[Seminars] Accelerator Science Seminar Today! - May 2

Holly Hernandez holly2 at uchicago.edu
Mon May 2 09:56:29 CDT 2016


Monday April 18, 2016
ERC 401

Speaker: Steven Sibener (UChicago)

Title: Surface Chemistry of SRF Materials for use in Particle Accelerators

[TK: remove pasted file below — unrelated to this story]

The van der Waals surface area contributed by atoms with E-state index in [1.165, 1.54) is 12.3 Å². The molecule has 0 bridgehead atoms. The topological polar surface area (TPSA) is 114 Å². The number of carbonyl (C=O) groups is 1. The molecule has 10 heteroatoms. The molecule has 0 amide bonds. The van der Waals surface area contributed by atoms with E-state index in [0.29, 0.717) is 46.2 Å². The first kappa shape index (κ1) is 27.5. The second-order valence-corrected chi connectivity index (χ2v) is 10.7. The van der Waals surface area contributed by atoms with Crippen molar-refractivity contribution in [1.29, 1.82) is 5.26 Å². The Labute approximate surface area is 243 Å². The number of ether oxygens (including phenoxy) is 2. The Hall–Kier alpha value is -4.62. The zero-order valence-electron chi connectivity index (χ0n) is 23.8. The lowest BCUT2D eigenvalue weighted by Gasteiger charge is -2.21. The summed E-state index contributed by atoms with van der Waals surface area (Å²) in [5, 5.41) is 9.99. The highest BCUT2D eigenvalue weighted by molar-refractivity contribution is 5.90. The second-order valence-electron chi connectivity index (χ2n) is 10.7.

Abstract: Superconducting radio frequency (SRF) technology is the key enabler for high-energy and high- beam-power accelerators. The performance of such SRF cavities is characterized by their quality factor, Q0, a measure of their efficiency of operation, and the maximum accelerating field, Eacc, that they can sustain before their quality factor degrades. Chemical and structural defects at the surface and in the near-surface region of niobium SRF cavities can negatively affect cavity performance, and, in some instances, render cavities inoperable especially when placed under high field gradients. Visualization studies across multiple length- scales demonstrate that despite extensive chemical polishing on a polycrystalline cavity substrate that a large number of surface defects and weld pits persist on the surface. This presentation will examine the surface structure, chemistry, and oxidative states of single-grain niobium crystals and polycrystalline SRF cavity samples using a number of surface science techniques including STM, AFM, SEM, AES, and XPS. These tools allow us to study processes such as the adsorption and dissolution of common dopants such as oxygen and nitrogen onto and through the niobium surface and into the bulk, and how changes in local surface structure (such as crystal face, step edges, and domain boundaries) affect these processes. It will be shown that the crystalline orientation of the surface significantly influences surface oxide formation; we observe that the (111) face does not form long-range ordered oxides, while the (100) surface presents remarkable highly- organized and spontaneously forming (nx1) ladder structures on the atomic scale. The stability and interconversion of the (nx1) oxides arising from thermal cycling with or without the addition of gas-phase oxygen will be discussed, with particular focus on oxygen dissolution kinetics induced by relatively low- temperature annealing of the substrate. If time permits, comments will be given on our initial efforts to examine the interactions of N and H with regard to hydride formation, as well as our planned studies on next-generation SRF materials such as Nb3Sn and MgB2.

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